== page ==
A Call To The Humanities To Reclaim Its Concious Self
- Written by Shaun Johnston Shaun Johnston
- Published: October 1, 2014 October 1, 2014
Subtitle: A blueprint for managing the earth--by people, for people.
I am using Trefil’s book to make a point: whether or not you believe in natural selection does matter, if you’re James Trefil.
Trefil equates evolution with the action of natural selection. By removing ourselves from the operation of natural selection, he says, we’ve removed ourselves from nature. We are now something different from nature, that we can dispose of it as we see fit. Well, of course we can, but to achieve what and on what grounds? Trefil lists the various positions he’s heard people come up with, but sticks with the one he started with—we should manage nature intelligently for the benefit of us humans.
Suppose, though, you start out with a different assumption. Suppose you equate evolution with whatever’s responsible for how all living creatures are. That includes us. Then any grounds on which we argue are also products of evolution—after all, what other sources of agency are there to draw on? Suppose those grounds are deficient. Where could we look for better ones? Where else but where the ones we’ve already got came from—-evolution.
The point I’m making may be hard to grasp. A millennium of Christianity drilled into us that we humans are not part of nature--God made us special, different from the other animals; he gave us a soul, with the power to reason. When we allocate to evolution a mechanism, such as natural selection, that we admit is incapable of carrying us into and through the process of becoming civilized and developing reason, we perpetuate that old belief. Evolution is OK for creating plants and animals, but not us. We’re somehow “beyond” evolution.
Let’s turn this around. Suppose we say it was through processes of evolution that we acquired our capacities for civilization and reason. If we continue to suppose that natural selection alone could not be responsible for them, we’re faced with having to conclude that natural selection is not the sole primary mechanism of evolution. Then, since evolution is not limited to such processes as genetic mutation and natural selection, it must be able to transact somehow in terms of the capabilities we manifested in the course of civilization. If we can be genuinely creative--by coming up with bright ideas for how to manage the planet for example--then evolution can be genuinely creative too, since it crafted us. Where else could we get our ingenuity from? According to this way of thinking, we can’t display any gifts except those that evolution has already built into us. There’s nowhere else for us to get them from.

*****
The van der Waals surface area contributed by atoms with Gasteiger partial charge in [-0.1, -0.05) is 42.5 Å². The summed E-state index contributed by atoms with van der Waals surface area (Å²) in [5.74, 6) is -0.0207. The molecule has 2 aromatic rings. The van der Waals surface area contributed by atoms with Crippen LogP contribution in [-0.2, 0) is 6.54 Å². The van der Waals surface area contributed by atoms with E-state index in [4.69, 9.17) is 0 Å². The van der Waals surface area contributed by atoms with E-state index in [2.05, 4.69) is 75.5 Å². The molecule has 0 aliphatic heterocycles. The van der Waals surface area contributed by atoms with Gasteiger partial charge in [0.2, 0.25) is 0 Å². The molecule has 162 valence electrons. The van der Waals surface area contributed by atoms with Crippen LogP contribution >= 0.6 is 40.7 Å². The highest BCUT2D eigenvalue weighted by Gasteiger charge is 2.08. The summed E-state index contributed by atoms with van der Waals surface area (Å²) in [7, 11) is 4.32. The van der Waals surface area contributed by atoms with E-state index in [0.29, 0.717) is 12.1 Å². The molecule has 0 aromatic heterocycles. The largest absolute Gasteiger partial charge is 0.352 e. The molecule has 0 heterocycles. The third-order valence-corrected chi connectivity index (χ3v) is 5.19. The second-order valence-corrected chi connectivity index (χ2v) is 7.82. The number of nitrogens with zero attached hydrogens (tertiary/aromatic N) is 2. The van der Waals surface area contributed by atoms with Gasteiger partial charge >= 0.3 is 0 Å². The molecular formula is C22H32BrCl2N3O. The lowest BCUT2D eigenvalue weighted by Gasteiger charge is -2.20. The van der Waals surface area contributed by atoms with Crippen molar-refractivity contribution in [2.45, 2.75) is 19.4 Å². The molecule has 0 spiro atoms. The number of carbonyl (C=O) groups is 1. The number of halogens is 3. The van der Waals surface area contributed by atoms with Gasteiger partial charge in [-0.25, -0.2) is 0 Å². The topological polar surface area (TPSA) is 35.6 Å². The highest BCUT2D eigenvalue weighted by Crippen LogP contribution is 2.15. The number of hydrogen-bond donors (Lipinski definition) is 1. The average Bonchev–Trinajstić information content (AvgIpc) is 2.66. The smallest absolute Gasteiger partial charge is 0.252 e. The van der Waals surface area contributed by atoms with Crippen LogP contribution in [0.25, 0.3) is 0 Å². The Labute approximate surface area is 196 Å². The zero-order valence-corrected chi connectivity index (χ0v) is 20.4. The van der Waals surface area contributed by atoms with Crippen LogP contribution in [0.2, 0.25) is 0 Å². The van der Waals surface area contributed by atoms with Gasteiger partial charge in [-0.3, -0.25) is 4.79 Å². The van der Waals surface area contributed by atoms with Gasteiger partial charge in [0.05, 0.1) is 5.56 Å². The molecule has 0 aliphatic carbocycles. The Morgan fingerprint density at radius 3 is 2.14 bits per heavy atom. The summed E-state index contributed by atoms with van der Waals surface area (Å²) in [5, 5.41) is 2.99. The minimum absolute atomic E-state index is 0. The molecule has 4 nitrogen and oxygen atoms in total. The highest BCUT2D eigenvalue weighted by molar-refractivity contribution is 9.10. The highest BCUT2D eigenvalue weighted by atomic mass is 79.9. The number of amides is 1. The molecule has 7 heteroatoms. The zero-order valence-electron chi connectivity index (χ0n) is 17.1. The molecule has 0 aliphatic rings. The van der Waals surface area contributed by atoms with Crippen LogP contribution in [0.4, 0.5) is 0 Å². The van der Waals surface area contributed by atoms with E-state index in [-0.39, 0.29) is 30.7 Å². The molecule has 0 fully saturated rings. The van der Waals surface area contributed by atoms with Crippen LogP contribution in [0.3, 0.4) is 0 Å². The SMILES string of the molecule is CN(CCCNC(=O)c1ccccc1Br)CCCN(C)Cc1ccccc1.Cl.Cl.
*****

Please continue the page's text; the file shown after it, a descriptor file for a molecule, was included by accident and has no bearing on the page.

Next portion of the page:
To me this suggests, if we want to understand human nature more fully, to find capabilities in ourselves we haven’t yet realized, we should look for them in the work of nature. Assuming that, with our present capabilities, we can fittingly dispose of nature seems to me short-sighted.
Why it matters what James Trefil believes is, he’s a fellow of the World Economic Forum. David Sloan Wilson is another ardent supporter of natural selection, and frequent speaker at economics conferences. In an article in his Huffington Post blog he writes of a growing academic movement including a conference titled Evolutionary Thinking and Its Policy Implications for Modern Capitalism. “As president of the Evolution Institute, I am privileged to function as a coordinator in addition to my own contribution, including a collaboration with NSF's National Evolutionary Synthesis Center (NESCent) on integrating economics and evolution.” He headlined the article “Evolution Begins to Occupy Center Stage in Economic Debates.” Oh, dear! I hope not. Do they really know what they’re doing?
Some chapter and verse:
About nature and natural selection: “One of the greatest scientific discoveries of the nineteenth and twentieth centuries is that life is, at bottom, a matter of chemistry… A system is natural if the living things in it develop according to the rules of evolution by natural selection, whether or not the environment in which those living things exist is altered by human beings.
About humans and natural selection: “From a scientific point of view, what differentiates the lives of those ancestors [other hominids] from our own is easy to state—they lived their lives in a world completely governed by the iron laws of natural selection… But then, about ten thousand years ago… we gradually removed ourselves from the natural system, based on survival of the fittest, and began to construct our own world… The human race stepped out of natural selection and into a world where science and technology increasingly dominated our choices and our future… In the future, natural selection will be replaced by human manipulation of genomes.”
About our relationship to nature: “given that we have the ability to manage our planet, what will we manage it for? When I go through the exercise of asking how the planet should be managed, I come up with a very simple rule: The global ecosystem should be managed for the benefit, broadly conceived, of human beings. I call this the benefit-to-humans principle.”
The rest of the book is a handy guide to technological fixes through which we could manage the planet for our benefit.